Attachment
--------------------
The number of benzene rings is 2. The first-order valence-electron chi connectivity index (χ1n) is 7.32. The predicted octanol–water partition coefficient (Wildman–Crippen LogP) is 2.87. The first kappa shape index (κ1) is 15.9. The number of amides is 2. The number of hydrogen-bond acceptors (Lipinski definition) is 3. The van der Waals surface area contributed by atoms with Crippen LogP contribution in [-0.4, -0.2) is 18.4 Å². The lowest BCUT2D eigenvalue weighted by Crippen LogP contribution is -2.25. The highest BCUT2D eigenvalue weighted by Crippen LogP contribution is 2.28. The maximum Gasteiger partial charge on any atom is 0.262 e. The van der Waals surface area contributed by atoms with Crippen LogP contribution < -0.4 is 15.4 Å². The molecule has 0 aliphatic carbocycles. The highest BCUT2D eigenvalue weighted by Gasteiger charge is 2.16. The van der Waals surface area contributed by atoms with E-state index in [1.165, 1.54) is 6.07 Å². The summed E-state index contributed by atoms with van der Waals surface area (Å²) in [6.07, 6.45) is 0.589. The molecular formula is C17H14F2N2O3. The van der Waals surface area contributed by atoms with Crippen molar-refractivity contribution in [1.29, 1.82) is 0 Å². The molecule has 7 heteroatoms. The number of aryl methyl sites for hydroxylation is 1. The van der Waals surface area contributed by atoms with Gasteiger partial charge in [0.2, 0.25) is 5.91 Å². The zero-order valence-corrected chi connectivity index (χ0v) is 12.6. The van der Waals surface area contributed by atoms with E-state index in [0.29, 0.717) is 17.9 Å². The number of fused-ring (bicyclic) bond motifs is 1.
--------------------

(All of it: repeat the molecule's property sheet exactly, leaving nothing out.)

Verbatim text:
The number of benzene rings is 2. The first-order valence-electron chi connectivity index (χ1n) is 7.32. The predicted octanol–water partition coefficient (Wildman–Crippen LogP) is 2.87. The first kappa shape index (κ1) is 15.9. The number of amides is 2. The number of hydrogen-bond acceptors (Lipinski definition) is 3. The van der Waals surface area contributed by atoms with Crippen LogP contribution in [-0.4, -0.2) is 18.4 Å². The lowest BCUT2D eigenvalue weighted by Crippen LogP contribution is -2.25. The highest BCUT2D eigenvalue weighted by Crippen LogP contribution is 2.28. The maximum Gasteiger partial charge on any atom is 0.262 e. The van der Waals surface area contributed by atoms with Crippen LogP contribution < -0.4 is 15.4 Å². The molecule has 0 aliphatic carbocycles. The highest BCUT2D eigenvalue weighted by Gasteiger charge is 2.16. The van der Waals surface area contributed by atoms with E-state index in [1.165, 1.54) is 6.07 Å². The summed E-state index contributed by atoms with van der Waals surface area (Å²) in [6.07, 6.45) is 0.589. The molecular formula is C17H14F2N2O3. The van der Waals surface area contributed by atoms with Crippen molar-refractivity contribution in [1.29, 1.82) is 0 Å². The molecule has 7 heteroatoms. The number of aryl methyl sites for hydroxylation is 1. The van der Waals surface area contributed by atoms with Gasteiger partial charge in [0.2, 0.25) is 5.91 Å². The zero-order valence-corrected chi connectivity index (χ0v) is 12.6. The van der Waals surface area contributed by atoms with E-state index in [0.29, 0.717) is 17.9 Å². The number of fused-ring (bicyclic) bond motifs is 1.